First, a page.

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Monday, 30 May 1994
Page: 831


Senator COULTER (3.03 a.m.) —by leave—I move:

  That the Senate take note of the answer given by the Minister for Industry, Science and Technology (Senator Cook), to a question without notice asked by Senator Coulter this day, relating to the funding of the Commonwealth Scientific and Industrial Research Organisation.

I observe that there are some 187 scientists in the agricultural divisions of the CSIRO who are really hanging on by the skin of their teeth at the moment and are likely to get the chop within the next fortnight. This involves probably the closure of two divisions of CSIRO.  For the minister to suggest that these sacked scientists should then go on to some sort of a jobs compact under the white paper proposal is ridiculous indeed. To suggest that these persons be sacked and that some younger raw recruits might be put in their place is equally ridiculous. The figures from the CSIRO over some years indicate that this trend is continuing. We note that there were 103 scientists sacked in CSIRO in 1991-92, and 67—65 per cent—occurred in agriculture. In 1992-93, there were 62 sacked in agriculture out of 115 scientists sacked in CSIRO as a whole, or 54 per cent. In 1993-94, 114 agricultural scientists were sacked out of a total sacking of 182. So this government has presided over a steady downturn in the expenditure in science research, specifically in CSIRO, and what we see in this budget, despite the minister's protestations, is simply a continuation of the same trend.

  This contrasts very markedly with the oft repeated claim that this government is presiding over a clever country. It is certainly not a clever country which seeks to sack some of its best and most experienced scientists working in an area which has been of undoubted major significance to Australia and will continue to be for a very long time into the future. It is also not a very clever country which, at a time when private funds are being cut because of the downturn in rural industry and because of the inability of farmers to pay levies in various areas, such as the wool levy, cuts its funding. I understand that the wool levy has been reduced from a return of some $35 million to about $21 million.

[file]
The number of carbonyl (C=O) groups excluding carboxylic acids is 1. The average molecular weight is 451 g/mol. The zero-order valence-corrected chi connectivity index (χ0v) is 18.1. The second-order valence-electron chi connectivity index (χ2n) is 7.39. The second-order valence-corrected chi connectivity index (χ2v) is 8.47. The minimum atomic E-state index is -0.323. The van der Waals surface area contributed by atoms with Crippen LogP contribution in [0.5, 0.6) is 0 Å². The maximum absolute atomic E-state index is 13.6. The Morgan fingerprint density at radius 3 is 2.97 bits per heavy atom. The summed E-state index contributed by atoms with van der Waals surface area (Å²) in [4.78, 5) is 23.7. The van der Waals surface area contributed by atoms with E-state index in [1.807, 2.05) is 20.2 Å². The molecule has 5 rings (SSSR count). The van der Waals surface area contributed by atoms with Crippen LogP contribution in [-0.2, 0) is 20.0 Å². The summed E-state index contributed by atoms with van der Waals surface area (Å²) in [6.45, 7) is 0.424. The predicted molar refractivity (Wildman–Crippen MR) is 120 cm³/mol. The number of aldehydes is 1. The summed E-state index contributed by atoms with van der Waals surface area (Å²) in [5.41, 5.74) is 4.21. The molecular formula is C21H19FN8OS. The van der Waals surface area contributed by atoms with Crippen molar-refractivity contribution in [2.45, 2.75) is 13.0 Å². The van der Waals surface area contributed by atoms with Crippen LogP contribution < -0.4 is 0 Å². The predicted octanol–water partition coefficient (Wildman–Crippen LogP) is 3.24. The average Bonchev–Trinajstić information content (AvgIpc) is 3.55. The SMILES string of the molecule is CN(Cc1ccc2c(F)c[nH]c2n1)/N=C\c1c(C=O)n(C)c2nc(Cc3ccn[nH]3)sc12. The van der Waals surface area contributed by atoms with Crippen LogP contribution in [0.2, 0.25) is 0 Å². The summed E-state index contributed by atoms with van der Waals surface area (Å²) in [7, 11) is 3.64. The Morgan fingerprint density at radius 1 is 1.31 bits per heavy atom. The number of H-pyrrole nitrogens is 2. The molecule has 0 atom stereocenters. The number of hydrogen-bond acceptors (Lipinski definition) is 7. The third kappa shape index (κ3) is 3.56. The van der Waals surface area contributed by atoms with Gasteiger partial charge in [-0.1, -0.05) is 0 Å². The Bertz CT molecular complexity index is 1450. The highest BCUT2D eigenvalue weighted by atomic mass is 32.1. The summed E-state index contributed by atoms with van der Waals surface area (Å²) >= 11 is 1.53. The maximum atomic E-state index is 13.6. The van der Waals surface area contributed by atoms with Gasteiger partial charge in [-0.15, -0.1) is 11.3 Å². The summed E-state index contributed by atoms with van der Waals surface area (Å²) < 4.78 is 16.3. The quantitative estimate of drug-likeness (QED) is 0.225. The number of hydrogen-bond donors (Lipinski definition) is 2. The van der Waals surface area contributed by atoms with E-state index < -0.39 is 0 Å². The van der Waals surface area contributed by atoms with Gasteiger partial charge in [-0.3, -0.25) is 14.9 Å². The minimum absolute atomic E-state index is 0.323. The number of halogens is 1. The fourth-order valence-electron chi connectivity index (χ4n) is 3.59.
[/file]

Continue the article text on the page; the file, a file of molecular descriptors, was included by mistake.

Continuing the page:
Of course, it is precisely at this time that the government needs to increase its funding into these areas. This is a time when clearly the industry needs further support to make it more profitable, develop new processes, and so on, to come out the other side of that recession with a better and more vibrant industry.

  I conclude by reflecting on the way in which this government has forced science into a position in which it attracts a considerable amount of its funding from private sources—some 30 per cent in the case of CSIRO. According to the former minister for industry and commerce, Senator John Button, 20 to 25 per cent of scientists' time is spent in applying for grants and obtaining money from those sorts of sources, so not surprisingly the whole research effort then becomes driven by that private funding. When that private funding dries up, government simply withdraws its own funding and those divisions close down.

  That is not a clever country, and yet that is what this government is forcing on the CSIRO. The science base of this country needs to be more heavily supported, not simply cut. The minister, in pointing to the increased funding which he claims that CSIRO is getting, in fact is participating in some figure shuffling. Some $20 million of expenditure from next year is being brought back into this year, which makes the figures for this year look better. CSIRO will be in an even worse situation next year. I strongly appeal to the government to reconsider its funding for CSIRO and substantially increase its funding, particularly in the area of agricultural research and agricultural science.